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Tutorial: How to Edit in Final Cut Pro X’s Magnetic Timeline

The magnetic timeline is one of the major revolutionary changes in Apple Final Cut Pro X, and one of the areas editors struggle with when they're coming from track-based NLEs. In this tutorial we'll break it down and show you how to make it work for you.

Applying a Connect Edit

So, those are the three edits you’ll use in the Primary Storyline. There’s one more edit left: the Connect edit. It’s a little bit less intuitive in terms of its keyboard shortcut (Q). What that does is it connects a clip outside of the primary storyline, or on top of, or below.

You begin as you would with the other types of edit, by selecting a clip or a portion of a clip from the Event Library, then move your cursor to where you want to connect the clip, and press the Q key to connect the clip, and FCP X drops it on top of the primary storyline (Figure 5, below).

Apple Final Cut Pro X
Figure 5. A Connect edit places a clip on top of or below the Primary Storyline.

As explained earlier, the gray center line is the Primary Storyline, and that’s the area of the new FCP X timeline that is considered magnetic. If you grab the last clip in the Primary Storyline and try to drag it out to create a gap, it snaps right back, the same thing with this. So, things kind of stay in their place, and FCP X doesn’t allow you to move or nudge them around.

This can feel limiting at first; it kind of feels like you’re wrestling with a jellyfish. It’s like you can’t get it to move and go where you want it to go. But it’s different with connected clips--those you position outside the Primary Storyline. You can drag and move them around and they stop and stay where you move them, very similar to Final Cut Pro 7. 

Why is the Primary Storyline Magnetic?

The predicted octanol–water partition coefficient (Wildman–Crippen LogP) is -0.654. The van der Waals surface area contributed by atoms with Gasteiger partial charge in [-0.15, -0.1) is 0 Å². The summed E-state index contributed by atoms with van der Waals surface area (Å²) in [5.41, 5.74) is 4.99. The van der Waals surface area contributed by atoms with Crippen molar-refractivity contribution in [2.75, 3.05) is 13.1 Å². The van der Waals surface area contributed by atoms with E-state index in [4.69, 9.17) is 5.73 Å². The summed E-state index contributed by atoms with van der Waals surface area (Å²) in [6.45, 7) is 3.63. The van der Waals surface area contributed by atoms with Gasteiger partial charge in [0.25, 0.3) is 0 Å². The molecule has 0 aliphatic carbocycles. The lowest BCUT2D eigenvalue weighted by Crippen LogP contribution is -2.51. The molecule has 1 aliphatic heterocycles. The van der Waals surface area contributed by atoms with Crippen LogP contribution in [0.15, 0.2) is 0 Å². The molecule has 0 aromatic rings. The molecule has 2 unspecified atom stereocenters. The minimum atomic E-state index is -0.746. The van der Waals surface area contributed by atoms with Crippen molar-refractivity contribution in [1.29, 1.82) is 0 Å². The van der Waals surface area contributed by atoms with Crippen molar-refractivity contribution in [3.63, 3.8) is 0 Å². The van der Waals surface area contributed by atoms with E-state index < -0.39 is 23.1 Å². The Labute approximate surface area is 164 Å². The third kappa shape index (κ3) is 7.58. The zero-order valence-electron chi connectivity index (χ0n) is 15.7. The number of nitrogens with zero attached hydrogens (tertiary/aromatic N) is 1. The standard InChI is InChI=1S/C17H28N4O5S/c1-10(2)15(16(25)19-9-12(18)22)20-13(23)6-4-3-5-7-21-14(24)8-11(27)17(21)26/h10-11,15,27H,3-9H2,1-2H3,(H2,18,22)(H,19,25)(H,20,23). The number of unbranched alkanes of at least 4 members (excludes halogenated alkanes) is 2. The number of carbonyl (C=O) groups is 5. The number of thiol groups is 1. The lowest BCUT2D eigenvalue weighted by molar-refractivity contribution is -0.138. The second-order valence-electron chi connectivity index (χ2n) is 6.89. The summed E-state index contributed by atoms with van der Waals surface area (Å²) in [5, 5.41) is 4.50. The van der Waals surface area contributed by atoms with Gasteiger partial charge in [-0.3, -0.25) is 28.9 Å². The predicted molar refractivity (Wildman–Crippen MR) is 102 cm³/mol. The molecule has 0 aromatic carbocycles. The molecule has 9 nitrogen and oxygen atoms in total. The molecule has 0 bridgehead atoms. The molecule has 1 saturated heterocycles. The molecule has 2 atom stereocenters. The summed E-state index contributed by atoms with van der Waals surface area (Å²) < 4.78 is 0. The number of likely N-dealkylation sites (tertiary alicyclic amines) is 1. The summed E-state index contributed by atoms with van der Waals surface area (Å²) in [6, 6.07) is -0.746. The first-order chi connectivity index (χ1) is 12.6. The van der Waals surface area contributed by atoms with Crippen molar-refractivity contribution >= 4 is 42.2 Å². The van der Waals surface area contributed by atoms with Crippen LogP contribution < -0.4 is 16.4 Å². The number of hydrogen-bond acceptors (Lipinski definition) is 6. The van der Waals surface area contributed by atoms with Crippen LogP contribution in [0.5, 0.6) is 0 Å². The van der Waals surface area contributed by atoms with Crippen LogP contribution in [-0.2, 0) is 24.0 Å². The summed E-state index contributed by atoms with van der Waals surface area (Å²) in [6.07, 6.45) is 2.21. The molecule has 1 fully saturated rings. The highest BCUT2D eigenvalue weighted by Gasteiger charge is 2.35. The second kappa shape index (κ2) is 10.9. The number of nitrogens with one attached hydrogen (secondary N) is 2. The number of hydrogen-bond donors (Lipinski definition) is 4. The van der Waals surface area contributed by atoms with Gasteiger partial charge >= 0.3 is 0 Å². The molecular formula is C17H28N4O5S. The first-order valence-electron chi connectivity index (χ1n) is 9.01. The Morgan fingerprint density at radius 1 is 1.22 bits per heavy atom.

There’s good reasoning why the primary storyline functions magnetically. It allows things to move and stay in sync. For example, let’s say you’d dropped a clip in the area about the Primary Storyline that was a cutaway to the shot directly below it in the Primary Storyline. And then you needed the primary shot to move later in the timeline, but you still needed the b-roll to be associated with it and to stay in its exact position relative to it, the interlocking nature of the Primary Storyline and the connected clips associated with it keeps them in sync.

As you can see in Figure 6 (below), there’s a little stake that connects the connected clip shown in the screenshot to this Primary Storyline clip directly below it.

Apple Final Cut Pro X
Figure 6. The stake indicates connected clips

So you can grab the clip in the Primary Storyline and move it, and the connected clip will move with it (Figure 7, below).

Apple Final Cut Pro X

Figure 7. Moving connected clips in unison

How the Magnetic Primary Storyline Functions

Let’s take a closer look at the way the magnetic, primary storyline functions. As you saw earlier, you can’t simply drag and move a clip as you could in FCP 7; clips in the Primary Storyline want to stay in their own position. If you click and drag and continue to move a clip out of its position, you’ll see a lighter blue bounding box area where it was. As you move it closer to an edit point you’ll see a blue vertical line, on the edit point that allows you to shift it and actually physically move it to that area (Figure 8, below).

Apple Final Cut Pro X
Figure 8. Moving a clip in the Primary Storyline

This is actually very helpful. I can’t tell you how many times in editing I’ll have a sequence of shots and I’m not quite sure what order I want the shots in. And this is an easy way to shuffle your shots around and try shots in different order with various clips. It keeps everything in sync and lined up. You’re not overwriting or deleting anything, but it allows you to rearrange everything on the fly. It’s very effective and I use it constantly.

The Primary Storyline will not allow gaps at any time. You can delete a clip and automatically close that gap. There is a way to delete a clip and leave a gap--hold down the Shift key and press delete. This keystroke combination deletes the clip and leaves a “gap clip” in its place. So, no matter what, there’s no way to leave any empty space in between any things, it always seals it up with a gap clip.

Even if you go up into the Event Browser, choose a shot, move it downstream past your last edit, and force a gap in there by, say, doing an overwrite edit, it will overwrite it there, but that empty space between the last edit and where you overwrite it will be filled with a gap clip (Figure 9, below).

Apple Final Cut Pro X
Figure 10. Creating a gap clip

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